When we take time to soften the vision and evoke an image through the word whilst interacting with each others, it will be impossible to treat the others with contempt, or unkindness.  Judgments drop like autumn leaves.  The image evoked through the word will be powerful enough to help us ignore the hard outer edges and concentrate on the soft glimmering inner image that tantalizes us initally but fully becomes visible through practice – like the ‘optical illusion’ once the hidden is visible, we cannot seem to see the original image.

For me the practice of saying “Swami” (the name of a Form that is beloved to me) every time I come across somebody works.  Even the minor random judgments that pass through the mind stop as the mind questions me ‘would I be thinking that if it was really Swami in front of me’ and the judgment stops as mind surrenders to the rising silence filled with love.

It works beautifully, but I have to remember to do it.

Yes, we forget to do the practice.  But the only way to continue is to pick up where we left off every time we remember, without judgment, guilt or blame.  Those feelings are the liquid nitrogen that freeze the solid edges of separateness and it takes a lot of warm waters of love to thaw.  AS soon as the cold vapors of negativity are sensed and felt, we need to remember to blow the warm breeze of positive soothing words and images. Only that kindness has the capacity to thaw the solidity of separateness.

Awakening from the illusion of separateness comes with practice and unless we are willing to do that we will continue to live in the world of ‘me & you’, ‘us & them’, separate and suffering.

So, what would work for you if you were to decide to awaken from the illusion of separateness?

Leave your comments as I am interested to know.

Until next time

With Love and Respect

Padma Ayyagari


About Padma Ayyagari

I am a Human Values Activist, passionate about and trying to live steeped in Spirituality. I live with the knowledge that Love is the undercurrent of all human life. I believe in Unity of Faiths, Unity in diversity and try and live my life with unity in thought, word and deed. Helping others to lead a life of practical spirituality that will give peace of mind is my passion and life purpose.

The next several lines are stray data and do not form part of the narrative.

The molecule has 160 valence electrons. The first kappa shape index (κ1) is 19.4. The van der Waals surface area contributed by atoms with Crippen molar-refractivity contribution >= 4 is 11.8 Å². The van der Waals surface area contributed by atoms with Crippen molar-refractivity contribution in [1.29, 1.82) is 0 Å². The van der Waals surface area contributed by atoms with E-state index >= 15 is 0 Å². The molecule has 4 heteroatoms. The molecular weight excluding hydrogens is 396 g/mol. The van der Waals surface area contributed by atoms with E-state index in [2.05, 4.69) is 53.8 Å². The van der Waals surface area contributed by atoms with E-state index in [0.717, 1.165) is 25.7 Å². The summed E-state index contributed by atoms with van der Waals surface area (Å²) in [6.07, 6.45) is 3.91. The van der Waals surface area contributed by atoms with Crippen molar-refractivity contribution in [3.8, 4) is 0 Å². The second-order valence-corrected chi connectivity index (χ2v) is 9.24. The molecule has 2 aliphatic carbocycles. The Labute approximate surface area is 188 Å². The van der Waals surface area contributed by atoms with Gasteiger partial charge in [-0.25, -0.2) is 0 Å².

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5 Responses to “Are We Separate From Each Other – Truly??”

  1. hali says:

    Padma – this touches my heart deeply. I feel… a kindred spirit with you – and in that feeling can’t help but smile at the beauty that your words about the difficulty of illusory separation are what have made me feel more unified with you on this spiritual journey, in this spiritual work.


  2. Srinivasan Iyer says:

    Sai Ram Padma
    It is a well worded write up and very nice to implement it in our daily living.
    To make the practice effective will it be good if we have a end-of-day review to check if we did follow and if not then make a note for the next day .


  3. Reblogged this on areyouchanging and commented:

    21st March is celebrated as a National Harmony Day in Australia and the theme of this day is “Everyone Belongs.” In honoring that principle and extending it one step further, to recognise that we are not really separate from each other – here is a blog post of mine that was first published in September 2012. What do you think? Are we truly separate from each other? Are the boundaries that we observe as solid as we think they are? Would love to have your comments – Padma